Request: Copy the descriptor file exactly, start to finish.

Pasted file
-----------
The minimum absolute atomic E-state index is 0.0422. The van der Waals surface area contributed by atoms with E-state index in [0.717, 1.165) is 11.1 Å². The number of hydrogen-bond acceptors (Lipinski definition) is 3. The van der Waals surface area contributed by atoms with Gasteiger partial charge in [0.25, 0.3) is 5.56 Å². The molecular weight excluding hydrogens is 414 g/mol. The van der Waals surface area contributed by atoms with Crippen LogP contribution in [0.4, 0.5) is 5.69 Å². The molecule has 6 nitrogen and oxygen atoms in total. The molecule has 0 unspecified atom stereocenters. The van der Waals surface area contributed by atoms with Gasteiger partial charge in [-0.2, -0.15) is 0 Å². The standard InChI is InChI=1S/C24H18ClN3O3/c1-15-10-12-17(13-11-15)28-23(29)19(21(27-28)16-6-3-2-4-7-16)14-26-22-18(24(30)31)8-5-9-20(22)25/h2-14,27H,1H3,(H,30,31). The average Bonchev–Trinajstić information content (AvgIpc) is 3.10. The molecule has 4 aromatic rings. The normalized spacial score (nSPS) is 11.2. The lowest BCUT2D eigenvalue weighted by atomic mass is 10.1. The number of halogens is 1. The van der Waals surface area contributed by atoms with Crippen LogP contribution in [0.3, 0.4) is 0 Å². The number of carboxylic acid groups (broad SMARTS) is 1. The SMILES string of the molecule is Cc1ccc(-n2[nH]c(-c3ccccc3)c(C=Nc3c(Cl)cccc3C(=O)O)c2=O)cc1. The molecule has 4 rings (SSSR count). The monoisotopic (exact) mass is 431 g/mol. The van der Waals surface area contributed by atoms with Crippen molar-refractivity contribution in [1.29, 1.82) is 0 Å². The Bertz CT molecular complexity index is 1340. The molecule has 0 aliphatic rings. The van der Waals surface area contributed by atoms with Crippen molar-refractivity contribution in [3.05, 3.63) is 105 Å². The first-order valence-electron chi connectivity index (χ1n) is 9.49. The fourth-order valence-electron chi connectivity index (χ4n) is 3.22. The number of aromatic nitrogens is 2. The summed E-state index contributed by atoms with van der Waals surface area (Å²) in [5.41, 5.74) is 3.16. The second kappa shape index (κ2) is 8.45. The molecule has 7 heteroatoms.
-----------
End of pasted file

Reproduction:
The minimum absolute atomic E-state index is 0.0422. The van der Waals surface area contributed by atoms with E-state index in [0.717, 1.165) is 11.1 Å². The number of hydrogen-bond acceptors (Lipinski definition) is 3. The van der Waals surface area contributed by atoms with Gasteiger partial charge in [0.25, 0.3) is 5.56 Å². The molecular weight excluding hydrogens is 414 g/mol. The van der Waals surface area contributed by atoms with Crippen LogP contribution in [0.4, 0.5) is 5.69 Å². The molecule has 6 nitrogen and oxygen atoms in total. The molecule has 0 unspecified atom stereocenters. The van der Waals surface area contributed by atoms with Gasteiger partial charge in [-0.2, -0.15) is 0 Å². The standard InChI is InChI=1S/C24H18ClN3O3/c1-15-10-12-17(13-11-15)28-23(29)19(21(27-28)16-6-3-2-4-7-16)14-26-22-18(24(30)31)8-5-9-20(22)25/h2-14,27H,1H3,(H,30,31). The average Bonchev–Trinajstić information content (AvgIpc) is 3.10. The molecule has 4 aromatic rings. The normalized spacial score (nSPS) is 11.2. The lowest BCUT2D eigenvalue weighted by atomic mass is 10.1. The number of halogens is 1. The van der Waals surface area contributed by atoms with Crippen LogP contribution in [0.3, 0.4) is 0 Å². The number of carboxylic acid groups (broad SMARTS) is 1. The SMILES string of the molecule is Cc1ccc(-n2[nH]c(-c3ccccc3)c(C=Nc3c(Cl)cccc3C(=O)O)c2=O)cc1. The molecule has 4 rings (SSSR count). The monoisotopic (exact) mass is 431 g/mol. The van der Waals surface area contributed by atoms with Crippen molar-refractivity contribution in [1.29, 1.82) is 0 Å². The Bertz CT molecular complexity index is 1340. The molecule has 0 aliphatic rings. The van der Waals surface area contributed by atoms with Crippen molar-refractivity contribution in [3.05, 3.63) is 105 Å². The first-order valence-electron chi connectivity index (χ1n) is 9.49. The fourth-order valence-electron chi connectivity index (χ4n) is 3.22. The number of aromatic nitrogens is 2. The summed E-state index contributed by atoms with van der Waals surface area (Å²) in [5.41, 5.74) is 3.16. The second kappa shape index (κ2) is 8.45. The molecule has 7 heteroatoms.